In the Summer of 1822, "Richmond Junto" leader Thomas Ritchie of Virginia began raising the idea of a national convention to resolve the issue of nomination; ultimately, the Congressional nominating caucus was appealed to by the devotees of Treasury SecretaryWilliam H. Crawford's candidacy. Following that defeat in the election of 1824, early in 1827, Van Buren privately made the argument to Ritchie for an exclusive national convention of Republicans to ensure Jackson's nomination. However, it did not immediately come to fruition while state conventions and legislatures took up Jackson as their presidential candidate for the election of 1828 with Vice President John C. Calhoun as his running mate. Such a type of national convention would occur after the election.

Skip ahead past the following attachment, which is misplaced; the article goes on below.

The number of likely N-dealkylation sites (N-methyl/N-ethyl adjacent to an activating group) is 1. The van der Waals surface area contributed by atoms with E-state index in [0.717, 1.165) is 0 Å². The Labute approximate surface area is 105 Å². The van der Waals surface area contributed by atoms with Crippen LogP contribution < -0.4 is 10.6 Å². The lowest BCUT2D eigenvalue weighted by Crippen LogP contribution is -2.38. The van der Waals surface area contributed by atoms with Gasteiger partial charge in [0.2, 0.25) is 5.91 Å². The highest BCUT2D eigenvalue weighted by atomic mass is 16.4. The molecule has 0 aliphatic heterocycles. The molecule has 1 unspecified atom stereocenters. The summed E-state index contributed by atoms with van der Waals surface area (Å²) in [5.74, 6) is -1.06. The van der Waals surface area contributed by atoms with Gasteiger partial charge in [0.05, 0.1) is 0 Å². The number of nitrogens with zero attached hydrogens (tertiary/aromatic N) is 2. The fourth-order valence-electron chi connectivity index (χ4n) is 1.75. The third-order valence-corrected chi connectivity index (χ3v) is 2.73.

In 1830, Calhoun had fallen out of President Jackson's favor in part from a... Read More